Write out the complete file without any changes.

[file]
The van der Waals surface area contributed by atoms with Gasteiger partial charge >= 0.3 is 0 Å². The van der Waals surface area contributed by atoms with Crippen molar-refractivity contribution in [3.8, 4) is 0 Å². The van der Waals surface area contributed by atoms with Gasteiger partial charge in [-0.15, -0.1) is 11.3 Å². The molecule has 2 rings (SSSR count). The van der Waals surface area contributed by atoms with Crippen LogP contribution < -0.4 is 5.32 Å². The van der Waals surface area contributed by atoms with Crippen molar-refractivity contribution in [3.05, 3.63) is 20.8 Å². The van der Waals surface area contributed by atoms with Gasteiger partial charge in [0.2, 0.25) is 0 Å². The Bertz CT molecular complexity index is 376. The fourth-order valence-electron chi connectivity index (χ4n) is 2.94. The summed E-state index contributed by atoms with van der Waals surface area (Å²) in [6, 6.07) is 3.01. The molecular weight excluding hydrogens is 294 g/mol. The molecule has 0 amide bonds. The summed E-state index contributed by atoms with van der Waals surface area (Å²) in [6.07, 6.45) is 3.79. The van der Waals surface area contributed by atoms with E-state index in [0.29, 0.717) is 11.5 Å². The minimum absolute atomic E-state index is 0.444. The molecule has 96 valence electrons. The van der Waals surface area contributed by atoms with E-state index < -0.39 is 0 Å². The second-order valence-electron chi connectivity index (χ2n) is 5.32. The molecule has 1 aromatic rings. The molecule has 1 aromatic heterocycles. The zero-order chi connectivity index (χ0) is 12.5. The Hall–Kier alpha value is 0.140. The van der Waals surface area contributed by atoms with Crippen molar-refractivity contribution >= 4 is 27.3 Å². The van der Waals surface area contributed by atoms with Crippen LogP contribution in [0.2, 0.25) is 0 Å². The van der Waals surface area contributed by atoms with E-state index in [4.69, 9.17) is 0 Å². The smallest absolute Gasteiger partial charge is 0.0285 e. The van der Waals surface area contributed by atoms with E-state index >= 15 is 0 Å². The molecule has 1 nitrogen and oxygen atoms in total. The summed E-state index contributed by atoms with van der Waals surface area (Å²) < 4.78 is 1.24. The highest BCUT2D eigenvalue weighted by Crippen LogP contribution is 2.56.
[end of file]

The van der Waals surface area contributed by atoms with Gasteiger partial charge >= 0.3 is 0 Å². The van der Waals surface area contributed by atoms with Crippen molar-refractivity contribution in [3.8, 4) is 0 Å². The van der Waals surface area contributed by atoms with Gasteiger partial charge in [-0.15, -0.1) is 11.3 Å². The molecule has 2 rings (SSSR count). The van der Waals surface area contributed by atoms with Crippen LogP contribution < -0.4 is 5.32 Å². The van der Waals surface area contributed by atoms with Crippen molar-refractivity contribution in [3.05, 3.63) is 20.8 Å². The van der Waals surface area contributed by atoms with Gasteiger partial charge in [0.2, 0.25) is 0 Å². The Bertz CT molecular complexity index is 376. The fourth-order valence-electron chi connectivity index (χ4n) is 2.94. The summed E-state index contributed by atoms with van der Waals surface area (Å²) in [6, 6.07) is 3.01. The molecular weight excluding hydrogens is 294 g/mol. The molecule has 0 amide bonds. The summed E-state index contributed by atoms with van der Waals surface area (Å²) in [6.07, 6.45) is 3.79. The van der Waals surface area contributed by atoms with E-state index in [0.29, 0.717) is 11.5 Å². The minimum absolute atomic E-state index is 0.444. The molecule has 96 valence electrons. The van der Waals surface area contributed by atoms with E-state index < -0.39 is 0 Å². The second-order valence-electron chi connectivity index (χ2n) is 5.32. The molecule has 1 aromatic rings. The molecule has 1 aromatic heterocycles. The zero-order chi connectivity index (χ0) is 12.5. The Hall–Kier alpha value is 0.140. The van der Waals surface area contributed by atoms with Crippen molar-refractivity contribution >= 4 is 27.3 Å². The van der Waals surface area contributed by atoms with Crippen LogP contribution in [0.2, 0.25) is 0 Å². The van der Waals surface area contributed by atoms with E-state index in [4.69, 9.17) is 0 Å². The smallest absolute Gasteiger partial charge is 0.0285 e. The van der Waals surface area contributed by atoms with E-state index >= 15 is 0 Å². The molecule has 1 nitrogen and oxygen atoms in total. The summed E-state index contributed by atoms with van der Waals surface area (Å²) < 4.78 is 1.24. The highest BCUT2D eigenvalue weighted by Crippen LogP contribution is 2.56.